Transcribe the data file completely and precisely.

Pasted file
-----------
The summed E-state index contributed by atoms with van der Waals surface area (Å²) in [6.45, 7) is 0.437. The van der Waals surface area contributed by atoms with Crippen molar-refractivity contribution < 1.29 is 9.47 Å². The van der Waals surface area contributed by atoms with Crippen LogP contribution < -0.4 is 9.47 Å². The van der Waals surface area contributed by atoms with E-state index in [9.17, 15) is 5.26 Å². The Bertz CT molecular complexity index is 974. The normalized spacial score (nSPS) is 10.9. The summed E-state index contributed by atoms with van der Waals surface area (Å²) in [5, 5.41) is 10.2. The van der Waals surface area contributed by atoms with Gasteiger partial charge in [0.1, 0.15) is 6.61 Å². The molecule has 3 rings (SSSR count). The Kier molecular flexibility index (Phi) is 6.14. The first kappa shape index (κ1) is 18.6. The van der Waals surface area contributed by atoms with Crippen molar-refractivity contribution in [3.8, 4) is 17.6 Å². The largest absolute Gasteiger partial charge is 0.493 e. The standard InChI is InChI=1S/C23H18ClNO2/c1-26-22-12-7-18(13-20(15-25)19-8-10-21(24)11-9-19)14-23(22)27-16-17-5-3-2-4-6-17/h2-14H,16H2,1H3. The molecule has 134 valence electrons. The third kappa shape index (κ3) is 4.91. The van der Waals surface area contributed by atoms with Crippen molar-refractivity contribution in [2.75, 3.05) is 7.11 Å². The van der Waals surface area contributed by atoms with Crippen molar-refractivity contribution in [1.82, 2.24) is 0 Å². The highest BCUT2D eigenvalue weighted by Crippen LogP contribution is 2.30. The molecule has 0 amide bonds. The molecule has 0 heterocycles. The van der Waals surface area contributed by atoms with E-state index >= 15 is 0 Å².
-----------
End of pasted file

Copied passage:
The summed E-state index contributed by atoms with van der Waals surface area (Å²) in [6.45, 7) is 0.437. The van der Waals surface area contributed by atoms with Crippen molar-refractivity contribution < 1.29 is 9.47 Å². The van der Waals surface area contributed by atoms with Crippen LogP contribution < -0.4 is 9.47 Å². The van der Waals surface area contributed by atoms with E-state index in [9.17, 15) is 5.26 Å². The Bertz CT molecular complexity index is 974. The normalized spacial score (nSPS) is 10.9. The summed E-state index contributed by atoms with van der Waals surface area (Å²) in [5, 5.41) is 10.2. The van der Waals surface area contributed by atoms with Gasteiger partial charge in [0.1, 0.15) is 6.61 Å². The molecule has 3 rings (SSSR count). The Kier molecular flexibility index (Phi) is 6.14. The first kappa shape index (κ1) is 18.6. The van der Waals surface area contributed by atoms with Crippen molar-refractivity contribution in [3.8, 4) is 17.6 Å². The largest absolute Gasteiger partial charge is 0.493 e. The standard InChI is InChI=1S/C23H18ClNO2/c1-26-22-12-7-18(13-20(15-25)19-8-10-21(24)11-9-19)14-23(22)27-16-17-5-3-2-4-6-17/h2-14H,16H2,1H3. The molecule has 134 valence electrons. The third kappa shape index (κ3) is 4.91. The van der Waals surface area contributed by atoms with Crippen molar-refractivity contribution in [2.75, 3.05) is 7.11 Å². The van der Waals surface area contributed by atoms with Crippen molar-refractivity contribution in [1.82, 2.24) is 0 Å². The highest BCUT2D eigenvalue weighted by Crippen LogP contribution is 2.30. The molecule has 0 amide bonds. The molecule has 0 heterocycles. The van der Waals surface area contributed by atoms with E-state index >= 15 is 0 Å².